As one of the most in-demand faces at this year's Cannes Film Festival, Nadine Labaki has had a busy week on the Côte d’Azur, to say the least. Whilst juggling her duties presiding over the festival’s Un Certain Regard category, she stopped off at Kering's Women in Motion event on the Croisette, to give a talk about her own experiences, outlook and hopes for the film industry.
She revealed during the discussion that her next project is a documentary about the making of Capernaum, the Oscar-nominated and Cannes Jury Prize-winning picture. The film has received critical acclaim (famously garnering a 15-minute standing ovation when it was screened at Cannes’ 2018 instalment), attracted support from Hollywood’s biggest names and been a box-office smash hit around the world - most recently in China, where it grossed over $40 million at the box office (over Dhs147 million): an astounding figure that puts it second only to Avengers: Endgame as the most successful foreign film in the nation.
Labaki puts the film’s global success down to the universality of the themes and struggles it depicts - in particular that of child poverty, and it being endemic in countries all over the world. She cites the nature of the film as "not just a fiction".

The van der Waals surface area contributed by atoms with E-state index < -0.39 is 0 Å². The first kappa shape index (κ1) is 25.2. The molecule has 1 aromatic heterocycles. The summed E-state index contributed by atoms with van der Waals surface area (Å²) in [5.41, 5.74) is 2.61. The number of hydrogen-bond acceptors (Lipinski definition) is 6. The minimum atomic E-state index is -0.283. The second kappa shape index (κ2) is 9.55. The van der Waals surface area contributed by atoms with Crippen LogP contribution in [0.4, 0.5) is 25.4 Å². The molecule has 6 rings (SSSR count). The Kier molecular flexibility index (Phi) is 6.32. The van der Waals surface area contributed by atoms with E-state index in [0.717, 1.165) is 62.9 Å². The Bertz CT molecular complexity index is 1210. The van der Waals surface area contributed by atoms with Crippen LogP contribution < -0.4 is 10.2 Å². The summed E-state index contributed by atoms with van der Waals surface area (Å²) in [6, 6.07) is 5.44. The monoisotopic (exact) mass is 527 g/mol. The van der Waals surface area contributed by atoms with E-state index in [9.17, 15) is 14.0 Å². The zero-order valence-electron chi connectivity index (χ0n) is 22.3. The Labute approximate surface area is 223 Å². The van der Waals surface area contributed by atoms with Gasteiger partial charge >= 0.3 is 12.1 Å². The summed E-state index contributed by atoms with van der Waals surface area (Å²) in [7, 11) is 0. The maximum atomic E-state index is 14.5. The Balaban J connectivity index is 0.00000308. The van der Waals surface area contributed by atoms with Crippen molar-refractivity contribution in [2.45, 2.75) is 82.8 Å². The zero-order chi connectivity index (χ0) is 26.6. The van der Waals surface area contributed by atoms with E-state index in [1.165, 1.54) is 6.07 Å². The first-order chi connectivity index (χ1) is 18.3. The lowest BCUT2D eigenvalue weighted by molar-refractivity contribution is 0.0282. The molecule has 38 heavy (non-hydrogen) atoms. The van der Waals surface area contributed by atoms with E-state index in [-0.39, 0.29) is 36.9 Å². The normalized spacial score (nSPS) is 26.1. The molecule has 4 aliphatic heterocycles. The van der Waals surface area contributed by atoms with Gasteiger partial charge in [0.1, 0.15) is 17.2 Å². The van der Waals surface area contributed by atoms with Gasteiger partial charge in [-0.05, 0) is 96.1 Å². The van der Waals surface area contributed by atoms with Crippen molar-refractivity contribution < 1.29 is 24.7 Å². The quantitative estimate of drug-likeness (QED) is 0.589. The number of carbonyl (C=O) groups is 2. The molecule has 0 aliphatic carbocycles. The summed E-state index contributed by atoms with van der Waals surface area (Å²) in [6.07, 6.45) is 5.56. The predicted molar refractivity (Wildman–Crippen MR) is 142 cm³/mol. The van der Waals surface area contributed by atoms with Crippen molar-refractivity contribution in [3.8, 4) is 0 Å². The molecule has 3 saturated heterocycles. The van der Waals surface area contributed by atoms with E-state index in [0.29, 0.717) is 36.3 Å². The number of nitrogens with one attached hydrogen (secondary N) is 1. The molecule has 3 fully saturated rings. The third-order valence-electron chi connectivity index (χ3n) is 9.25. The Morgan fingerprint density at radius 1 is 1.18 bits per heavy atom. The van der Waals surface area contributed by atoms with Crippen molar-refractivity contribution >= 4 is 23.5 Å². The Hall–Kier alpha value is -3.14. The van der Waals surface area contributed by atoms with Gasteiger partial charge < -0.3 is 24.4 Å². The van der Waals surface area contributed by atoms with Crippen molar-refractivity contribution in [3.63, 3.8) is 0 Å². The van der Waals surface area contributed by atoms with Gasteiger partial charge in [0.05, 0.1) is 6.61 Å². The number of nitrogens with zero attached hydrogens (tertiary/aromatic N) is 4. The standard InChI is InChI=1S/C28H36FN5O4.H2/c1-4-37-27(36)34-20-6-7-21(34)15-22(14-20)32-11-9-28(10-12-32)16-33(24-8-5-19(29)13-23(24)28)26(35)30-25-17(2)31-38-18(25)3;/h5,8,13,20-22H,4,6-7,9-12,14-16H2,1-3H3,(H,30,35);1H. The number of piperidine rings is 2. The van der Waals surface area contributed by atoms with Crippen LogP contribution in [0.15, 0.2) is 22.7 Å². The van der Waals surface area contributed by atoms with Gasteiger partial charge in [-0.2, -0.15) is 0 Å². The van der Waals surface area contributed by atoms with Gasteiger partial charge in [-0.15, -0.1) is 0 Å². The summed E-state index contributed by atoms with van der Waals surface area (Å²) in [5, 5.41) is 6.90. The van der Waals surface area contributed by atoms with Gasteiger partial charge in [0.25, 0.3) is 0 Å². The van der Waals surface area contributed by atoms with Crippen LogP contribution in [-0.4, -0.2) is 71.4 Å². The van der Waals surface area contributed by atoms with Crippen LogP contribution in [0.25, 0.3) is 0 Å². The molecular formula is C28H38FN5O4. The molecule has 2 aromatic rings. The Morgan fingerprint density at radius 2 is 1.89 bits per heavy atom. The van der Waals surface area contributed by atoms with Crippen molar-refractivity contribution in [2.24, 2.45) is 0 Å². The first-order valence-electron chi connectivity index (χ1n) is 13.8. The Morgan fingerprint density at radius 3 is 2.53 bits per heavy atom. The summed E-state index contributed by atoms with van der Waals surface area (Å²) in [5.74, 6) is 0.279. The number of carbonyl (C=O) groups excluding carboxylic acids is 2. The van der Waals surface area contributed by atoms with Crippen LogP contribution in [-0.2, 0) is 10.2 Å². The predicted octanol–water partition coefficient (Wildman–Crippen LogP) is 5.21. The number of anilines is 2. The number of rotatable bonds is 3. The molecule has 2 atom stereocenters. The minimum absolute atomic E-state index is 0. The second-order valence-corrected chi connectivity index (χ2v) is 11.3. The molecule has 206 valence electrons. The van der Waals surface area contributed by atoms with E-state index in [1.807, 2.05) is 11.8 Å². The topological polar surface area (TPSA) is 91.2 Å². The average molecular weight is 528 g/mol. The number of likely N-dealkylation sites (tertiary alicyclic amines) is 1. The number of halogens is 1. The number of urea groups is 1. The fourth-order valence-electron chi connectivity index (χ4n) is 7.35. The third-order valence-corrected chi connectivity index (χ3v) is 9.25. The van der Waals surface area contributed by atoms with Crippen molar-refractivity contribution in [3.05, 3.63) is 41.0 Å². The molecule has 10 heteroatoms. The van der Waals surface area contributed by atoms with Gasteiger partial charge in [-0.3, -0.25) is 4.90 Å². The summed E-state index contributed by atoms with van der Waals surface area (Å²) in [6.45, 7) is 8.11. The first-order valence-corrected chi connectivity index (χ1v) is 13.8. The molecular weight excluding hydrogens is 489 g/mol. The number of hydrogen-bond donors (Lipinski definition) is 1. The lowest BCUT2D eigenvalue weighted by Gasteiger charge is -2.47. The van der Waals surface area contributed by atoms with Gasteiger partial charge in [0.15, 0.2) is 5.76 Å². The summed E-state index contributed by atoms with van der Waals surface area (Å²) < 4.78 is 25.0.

It’s no secret that the making of Capernaum was a long process - the team researched over three years, filmed for six months, then edited during the following two years, making it an epic five-year journey. She divulged that she’s working on a documentary about the "Capernaum adventure".
"During the shooting process, fiction became reality. Lots of crazy things happened on the shoot with each one of the actors [...] the whole process was so interesting and so intense that we’re making a documentary about the whole thing, following the characters’ stories and what’s going on in their lives right now."
The Lebanese director thinks that although Capernaum has provoked discussion and opened the debate around the issues it explores, there’s still a long way to go in terms of effecting change on a policy level - something she hopes to do before moving on to an entirely new project. "We’re exploring how we can really make a change with a film," she explained.
Labaki also saw success at the Arab Cinema Centre Critics Awards on Saturday - an annual award ceremony, running parallel to Cannes Film Festival, celebrating films with Arab production companies. She won Best Director for her 2018 triumph, whilst Talal Derki’s Oscar-nominated picture Of Fathers and Sons picked up Best Documentary.